For those of you poor souls who don't know what a dutch baby is (also called a German Pancake), it results from pancake batter being poured into a sizzling butter-filled cast iron skillet, and bakes into a wonderful breakfast treat. Don't ask me why it's called a "Dutch Baby"...because I honestly have no idea. If I was to give it a name myself, I would name it "Heavenly Pancake Puff." I've been making this recipe for as long as I can remember, and I have no idea why I didn't post it sooner. I've grown up making this delightful pancake. It's slightly more eggy than your usual pancake...but totally not in a gross way. It's also very light; I could probably roll the entire thing up and eat it myself. Since eggs make foods puff up, they cause the sides of this pancake to rise high above the edges of the pan, creating a light, puffy, slightly crispy crust with a moist, tender, eggy middle. The staple topping that makes this pancake so unique is lemon juice. It sounds weird at first, but the flavors are perfect together and I can't imagine eating a dutch baby without it (just like you wouldn't eat a normal pancake without maple syrup). I absolutely love watching this baby puff up in the oven! It does make me sad to watch it deflate once you take it out, though...but then I take a bite and the incredibly delicious taste makes me [happy] again(:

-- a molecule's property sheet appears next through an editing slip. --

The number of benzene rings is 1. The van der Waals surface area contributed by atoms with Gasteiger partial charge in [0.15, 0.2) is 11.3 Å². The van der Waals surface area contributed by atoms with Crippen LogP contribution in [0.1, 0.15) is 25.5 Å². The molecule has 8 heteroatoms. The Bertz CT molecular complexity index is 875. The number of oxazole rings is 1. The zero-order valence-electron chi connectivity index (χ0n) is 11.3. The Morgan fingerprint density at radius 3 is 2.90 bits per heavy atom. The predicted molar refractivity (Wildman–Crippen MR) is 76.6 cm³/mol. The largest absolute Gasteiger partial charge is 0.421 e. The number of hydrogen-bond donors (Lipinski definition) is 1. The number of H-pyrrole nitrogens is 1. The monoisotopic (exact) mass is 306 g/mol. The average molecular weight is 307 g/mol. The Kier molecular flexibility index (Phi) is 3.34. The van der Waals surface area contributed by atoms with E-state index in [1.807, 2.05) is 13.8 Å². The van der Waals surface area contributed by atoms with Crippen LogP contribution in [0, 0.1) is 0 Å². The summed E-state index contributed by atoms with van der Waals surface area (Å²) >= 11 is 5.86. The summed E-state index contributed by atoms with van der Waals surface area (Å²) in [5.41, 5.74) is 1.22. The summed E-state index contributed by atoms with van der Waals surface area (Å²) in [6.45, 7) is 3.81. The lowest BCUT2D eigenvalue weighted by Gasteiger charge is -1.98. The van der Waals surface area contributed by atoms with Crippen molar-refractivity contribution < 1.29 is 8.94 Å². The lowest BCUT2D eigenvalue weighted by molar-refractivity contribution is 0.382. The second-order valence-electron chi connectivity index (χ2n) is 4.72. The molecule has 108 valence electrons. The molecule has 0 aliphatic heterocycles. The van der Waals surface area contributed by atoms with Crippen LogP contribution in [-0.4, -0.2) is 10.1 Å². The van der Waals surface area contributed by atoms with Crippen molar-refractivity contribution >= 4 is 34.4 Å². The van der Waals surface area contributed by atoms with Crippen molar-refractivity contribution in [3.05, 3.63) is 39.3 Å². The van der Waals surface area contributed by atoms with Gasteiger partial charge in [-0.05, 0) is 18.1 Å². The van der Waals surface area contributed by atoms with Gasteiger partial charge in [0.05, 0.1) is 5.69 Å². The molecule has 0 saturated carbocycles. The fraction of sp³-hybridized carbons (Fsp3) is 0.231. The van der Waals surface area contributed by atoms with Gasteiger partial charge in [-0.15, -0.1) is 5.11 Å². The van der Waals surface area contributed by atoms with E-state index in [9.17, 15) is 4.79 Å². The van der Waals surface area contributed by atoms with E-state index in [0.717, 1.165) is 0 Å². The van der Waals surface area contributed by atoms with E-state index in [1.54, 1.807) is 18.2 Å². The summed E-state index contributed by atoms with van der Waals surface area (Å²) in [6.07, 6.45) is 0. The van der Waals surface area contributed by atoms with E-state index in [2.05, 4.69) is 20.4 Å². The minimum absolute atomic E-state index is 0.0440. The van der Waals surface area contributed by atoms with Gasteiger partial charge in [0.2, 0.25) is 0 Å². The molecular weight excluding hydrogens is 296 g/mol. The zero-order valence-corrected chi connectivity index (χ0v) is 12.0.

Yield: about 2-4 servings
- 3 tablespoons unsalted butter, melted and divided
- 1/2 cup all-purpose flour
- 3 tablespoons white sugar
- 1/2 teaspoon kosher salt or sea salt (these have a better taste than table salt)
- 1/2 cup milk (preferably not skim...for best taste), room temperature
- 2 large eggs, room temperature
- 1/4 teaspoon vanilla extract
- Garnish: Lemon juice, powdered sugar, cinnamon
- ***jams, syrups, and fruit are also delicious toppings, but the 3 listed above are the most common (and in my opinion, most delicious) toppings for traditional Dutch Babies.
Preheat oven to 375 degrees F.
Place 2 tablespoons of the melted butter into a 10-inch cast iron skillet and place in the oven. Set the remaining tablespoon of melted butter aside to cool slightly. Wait 10 minutes before assembling the other ingredients. If butter in the skillet is boiling pretty hard within these 10 minutes, remove it from the oven. Lightly boiling is fine.
Place the flour, sugar, salt, milk, eggs, vanilla and remaining tablespoon of melted butter into the bowl of a food processor or blender and process for 30 seconds. Scrape down the sides of a blender with a rubber scraper, if necessary. Remove the skillet from the oven (watch out because it's very HOT so use an oven mitt!). Carefully pour the batter into the preheated skillet. Bake on the middle rack of the oven for 20 to 30 minutes or until the edges are puffed and brown. Do not open the oven or else the Dutch Baby may fall. Carefully remove the skillet from the oven, and use a thin spatula to gently coax the pancake onto a large plate. It may fall slightly once removed from the heat, which is totally normal. To serve, cut into wedges and sprinkle with desired toppings.